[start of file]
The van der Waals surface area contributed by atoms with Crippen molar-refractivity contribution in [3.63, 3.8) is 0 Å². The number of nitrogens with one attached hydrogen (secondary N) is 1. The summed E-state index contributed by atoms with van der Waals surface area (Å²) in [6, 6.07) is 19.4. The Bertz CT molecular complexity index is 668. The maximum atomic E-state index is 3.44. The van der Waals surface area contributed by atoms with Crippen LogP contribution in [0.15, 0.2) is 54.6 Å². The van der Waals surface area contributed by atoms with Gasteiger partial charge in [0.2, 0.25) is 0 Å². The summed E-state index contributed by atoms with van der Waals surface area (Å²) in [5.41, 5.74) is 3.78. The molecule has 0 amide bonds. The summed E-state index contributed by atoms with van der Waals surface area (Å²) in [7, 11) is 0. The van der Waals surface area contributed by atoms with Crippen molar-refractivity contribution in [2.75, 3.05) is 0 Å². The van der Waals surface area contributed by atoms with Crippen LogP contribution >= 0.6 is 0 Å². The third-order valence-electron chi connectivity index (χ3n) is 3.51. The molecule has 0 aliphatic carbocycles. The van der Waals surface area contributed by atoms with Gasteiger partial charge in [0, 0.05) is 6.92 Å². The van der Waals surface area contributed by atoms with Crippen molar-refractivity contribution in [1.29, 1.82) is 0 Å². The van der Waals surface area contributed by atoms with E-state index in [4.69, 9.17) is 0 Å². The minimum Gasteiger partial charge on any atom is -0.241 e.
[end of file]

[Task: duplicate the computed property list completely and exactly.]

The van der Waals surface area contributed by atoms with Crippen molar-refractivity contribution in [3.63, 3.8) is 0 Å². The number of nitrogens with one attached hydrogen (secondary N) is 1. The summed E-state index contributed by atoms with van der Waals surface area (Å²) in [6, 6.07) is 19.4. The Bertz CT molecular complexity index is 668. The maximum atomic E-state index is 3.44. The van der Waals surface area contributed by atoms with Crippen LogP contribution in [0.15, 0.2) is 54.6 Å². The van der Waals surface area contributed by atoms with Gasteiger partial charge in [0.2, 0.25) is 0 Å². The summed E-state index contributed by atoms with van der Waals surface area (Å²) in [5.41, 5.74) is 3.78. The molecule has 0 amide bonds. The summed E-state index contributed by atoms with van der Waals surface area (Å²) in [7, 11) is 0. The van der Waals surface area contributed by atoms with Crippen molar-refractivity contribution in [2.75, 3.05) is 0 Å². The van der Waals surface area contributed by atoms with Crippen LogP contribution >= 0.6 is 0 Å². The third-order valence-electron chi connectivity index (χ3n) is 3.51. The molecule has 0 aliphatic carbocycles. The van der Waals surface area contributed by atoms with Gasteiger partial charge in [0, 0.05) is 6.92 Å². The van der Waals surface area contributed by atoms with Crippen molar-refractivity contribution in [1.29, 1.82) is 0 Å². The van der Waals surface area contributed by atoms with E-state index in [4.69, 9.17) is 0 Å². The minimum Gasteiger partial charge on any atom is -0.241 e.